A theoretical cause of action in which one claims that a trademark owner has used its trademark registration to unfairly promote its monopoly trademark rights. Although purely speculative at this point, some legal scholars have suggested that the owner of a trademark registration should lose their trademark registration if they engage in abusive tactics that violate the boundaries of fair competition. (See article). This doctrine was already applied successfully with respect to patents and copyrights, and thus has some precedential merit.
The trademark misuse theory was proposed most recently to address abuses occurring as a result of Network Solutions' earlier dispute resolution policy, which placed domain names on hold whenever a trademark owner with a federal registration went through the minimal procedural steps required to invoke the hold. Since Network Solutions' old dispute policy did not require proving infringement or even any likelihood of infringement, the old policy gave the trademark owner substantial leverage in negations to acquire a domain name. Proponents of the trademark misuse theory claimed that unless the trademark owner had a good faith believe that the domain name was infringing their trademark, invoking the hold policy was a misuse of their trademark registration. As such, the domain name owner should have a right under the misuse theory to have the court order cancellation of the trademark owner's trademark registration.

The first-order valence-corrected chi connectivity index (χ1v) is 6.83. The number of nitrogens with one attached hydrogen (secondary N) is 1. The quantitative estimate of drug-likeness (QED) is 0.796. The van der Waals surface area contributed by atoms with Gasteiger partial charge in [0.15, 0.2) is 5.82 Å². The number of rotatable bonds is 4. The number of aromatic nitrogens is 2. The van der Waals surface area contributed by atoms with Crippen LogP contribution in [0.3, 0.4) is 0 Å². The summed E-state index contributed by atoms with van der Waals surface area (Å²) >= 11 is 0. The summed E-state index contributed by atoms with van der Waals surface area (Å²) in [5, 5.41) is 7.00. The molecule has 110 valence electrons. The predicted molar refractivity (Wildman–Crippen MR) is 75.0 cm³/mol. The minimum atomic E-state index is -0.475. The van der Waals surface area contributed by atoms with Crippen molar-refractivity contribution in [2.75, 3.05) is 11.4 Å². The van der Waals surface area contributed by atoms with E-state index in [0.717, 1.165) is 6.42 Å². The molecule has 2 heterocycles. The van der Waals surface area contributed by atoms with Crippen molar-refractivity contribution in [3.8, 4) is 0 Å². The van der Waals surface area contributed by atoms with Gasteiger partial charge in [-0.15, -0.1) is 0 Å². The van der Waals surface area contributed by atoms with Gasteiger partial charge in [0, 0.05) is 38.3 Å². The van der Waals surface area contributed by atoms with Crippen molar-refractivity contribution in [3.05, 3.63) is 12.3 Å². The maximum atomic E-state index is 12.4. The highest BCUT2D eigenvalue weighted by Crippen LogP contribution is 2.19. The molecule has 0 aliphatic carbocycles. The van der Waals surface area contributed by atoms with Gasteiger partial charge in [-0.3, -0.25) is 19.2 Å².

Abuses by some trademark owners of the earlier dispute policy was one of the reasons that Network Solutions was forced by ICANN to adopt a new dispute policy. Even though the old hold policy is no longer effective, the trademark misuse theory may still prove useful where a domain name owner is coerced into litigation or arbitration over a frivolous claim of infringement.